We've now realised how wrong we were. That so-called junk DNA does appear to serve a purpose. It might even explain the concept of Karma, in terms of 'Transgenerational Epigenetic Inheritance', whereby our genes are modified by our behaviour in this life, and those traits, whether good or bad, are passed on to our offspring.

Another example is the claimed existence of Dark Matter and Dark Energy. A few decades ago we believed the expansion of the universe was slowing down, would eventually come to a halt, and then the universe would gradually contract and collapse on itself. Even the great Stephen Hawking was of this opinion.

Then, as a result of the new Hubble telescope, which allowed us to see further to the outer reaches of the universe, we observed that the universe appeared to be expanding at a faster rate, not at a slower rate which all our theories had predicted. Is that a miracle?  :wink1:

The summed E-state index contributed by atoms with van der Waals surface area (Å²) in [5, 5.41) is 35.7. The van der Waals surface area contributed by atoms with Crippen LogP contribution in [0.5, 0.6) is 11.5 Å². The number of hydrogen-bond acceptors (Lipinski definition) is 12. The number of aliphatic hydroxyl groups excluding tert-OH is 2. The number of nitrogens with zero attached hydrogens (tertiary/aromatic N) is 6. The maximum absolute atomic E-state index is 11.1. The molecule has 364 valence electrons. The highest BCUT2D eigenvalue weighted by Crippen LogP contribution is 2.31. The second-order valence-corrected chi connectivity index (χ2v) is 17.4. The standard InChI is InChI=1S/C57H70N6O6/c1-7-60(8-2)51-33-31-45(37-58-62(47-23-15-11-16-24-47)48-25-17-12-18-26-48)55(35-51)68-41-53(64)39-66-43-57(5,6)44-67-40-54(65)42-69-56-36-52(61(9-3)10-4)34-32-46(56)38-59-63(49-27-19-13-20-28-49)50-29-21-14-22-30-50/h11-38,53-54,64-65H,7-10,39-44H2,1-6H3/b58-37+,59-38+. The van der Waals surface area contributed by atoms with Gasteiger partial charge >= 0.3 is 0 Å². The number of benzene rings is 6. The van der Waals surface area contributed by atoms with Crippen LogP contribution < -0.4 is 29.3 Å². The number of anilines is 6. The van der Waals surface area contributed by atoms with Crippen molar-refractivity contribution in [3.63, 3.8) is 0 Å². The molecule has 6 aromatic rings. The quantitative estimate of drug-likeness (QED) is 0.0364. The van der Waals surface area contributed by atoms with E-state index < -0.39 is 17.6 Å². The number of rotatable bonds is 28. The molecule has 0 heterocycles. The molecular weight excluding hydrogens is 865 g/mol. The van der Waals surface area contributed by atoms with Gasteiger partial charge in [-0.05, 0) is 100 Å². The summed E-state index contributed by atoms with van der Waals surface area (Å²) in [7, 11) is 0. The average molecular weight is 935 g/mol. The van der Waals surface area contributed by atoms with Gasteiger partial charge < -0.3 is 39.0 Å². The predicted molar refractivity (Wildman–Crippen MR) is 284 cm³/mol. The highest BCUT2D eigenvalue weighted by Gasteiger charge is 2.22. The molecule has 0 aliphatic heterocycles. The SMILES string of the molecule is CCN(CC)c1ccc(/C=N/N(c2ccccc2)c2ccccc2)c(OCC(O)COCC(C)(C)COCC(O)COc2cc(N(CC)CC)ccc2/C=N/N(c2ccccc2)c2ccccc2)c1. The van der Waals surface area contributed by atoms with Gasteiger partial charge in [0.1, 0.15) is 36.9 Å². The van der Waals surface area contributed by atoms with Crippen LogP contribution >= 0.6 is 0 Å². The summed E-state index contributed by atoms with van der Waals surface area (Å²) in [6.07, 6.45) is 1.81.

Of course we have an explanation, but it's just a hypothesis. It's hypothesized that 95% of all the matter and energy in the universe is completely invisible and undetectable to us mere mortals. That's an awful lot of invisible stuff that surrounds us.  :wink1:

Offline BlackLooter

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Re: Has anyone created anything with mind over matter?
« Reply #4 on: January 27, 2018, 11:36:13 pm »
Lol, I had a dream once where a God like being which was colored blue/black and had these pixelations of color over his body came out of a UFO

He was holding an orb.. the color of calico.. some beige and some like the lighter color of Jupiter..

He then planted this orb and the orb started to absorb everything.. and then I heard a voice say "All of life is a Miracle"

I relate this in this particular way.. : The UFO represents our technology.. and the orb is the philosophers stone which was the prize of the Achemists and represents the end and beggining of The Great Work..

This relates bedause it is from the alchemists that we then discovered chemistry..

So the whole meaning was that technology is just like a miracle..